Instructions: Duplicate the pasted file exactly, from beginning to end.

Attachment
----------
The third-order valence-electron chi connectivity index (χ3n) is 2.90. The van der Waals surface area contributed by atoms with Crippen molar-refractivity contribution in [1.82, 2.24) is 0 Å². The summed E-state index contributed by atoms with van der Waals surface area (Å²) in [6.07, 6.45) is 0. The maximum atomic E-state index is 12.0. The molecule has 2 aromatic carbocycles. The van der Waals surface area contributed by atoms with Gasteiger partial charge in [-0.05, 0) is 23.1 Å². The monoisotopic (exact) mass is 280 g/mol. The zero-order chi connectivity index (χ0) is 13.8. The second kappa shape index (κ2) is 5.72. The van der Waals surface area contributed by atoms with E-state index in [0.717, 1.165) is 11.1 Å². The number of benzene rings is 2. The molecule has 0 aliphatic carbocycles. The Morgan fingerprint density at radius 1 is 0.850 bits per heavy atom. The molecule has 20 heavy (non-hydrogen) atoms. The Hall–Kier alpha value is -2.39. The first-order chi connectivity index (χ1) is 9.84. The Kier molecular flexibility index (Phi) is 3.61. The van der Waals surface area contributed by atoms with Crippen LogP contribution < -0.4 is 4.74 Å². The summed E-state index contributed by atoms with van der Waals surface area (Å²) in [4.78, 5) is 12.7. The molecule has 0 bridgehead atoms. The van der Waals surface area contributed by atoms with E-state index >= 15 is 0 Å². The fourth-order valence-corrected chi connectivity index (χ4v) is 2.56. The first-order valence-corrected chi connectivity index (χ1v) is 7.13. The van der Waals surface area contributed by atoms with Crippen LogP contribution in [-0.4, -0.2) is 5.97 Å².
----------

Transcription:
The third-order valence-electron chi connectivity index (χ3n) is 2.90. The van der Waals surface area contributed by atoms with Crippen molar-refractivity contribution in [1.82, 2.24) is 0 Å². The summed E-state index contributed by atoms with van der Waals surface area (Å²) in [6.07, 6.45) is 0. The maximum atomic E-state index is 12.0. The molecule has 2 aromatic carbocycles. The van der Waals surface area contributed by atoms with Gasteiger partial charge in [-0.05, 0) is 23.1 Å². The monoisotopic (exact) mass is 280 g/mol. The zero-order chi connectivity index (χ0) is 13.8. The second kappa shape index (κ2) is 5.72. The van der Waals surface area contributed by atoms with E-state index in [0.717, 1.165) is 11.1 Å². The number of benzene rings is 2. The molecule has 0 aliphatic carbocycles. The Morgan fingerprint density at radius 1 is 0.850 bits per heavy atom. The molecule has 20 heavy (non-hydrogen) atoms. The Hall–Kier alpha value is -2.39. The first-order chi connectivity index (χ1) is 9.84. The Kier molecular flexibility index (Phi) is 3.61. The van der Waals surface area contributed by atoms with Crippen LogP contribution < -0.4 is 4.74 Å². The summed E-state index contributed by atoms with van der Waals surface area (Å²) in [4.78, 5) is 12.7. The molecule has 0 bridgehead atoms. The van der Waals surface area contributed by atoms with E-state index >= 15 is 0 Å². The fourth-order valence-corrected chi connectivity index (χ4v) is 2.56. The first-order valence-corrected chi connectivity index (χ1v) is 7.13. The van der Waals surface area contributed by atoms with Crippen LogP contribution in [-0.4, -0.2) is 5.97 Å².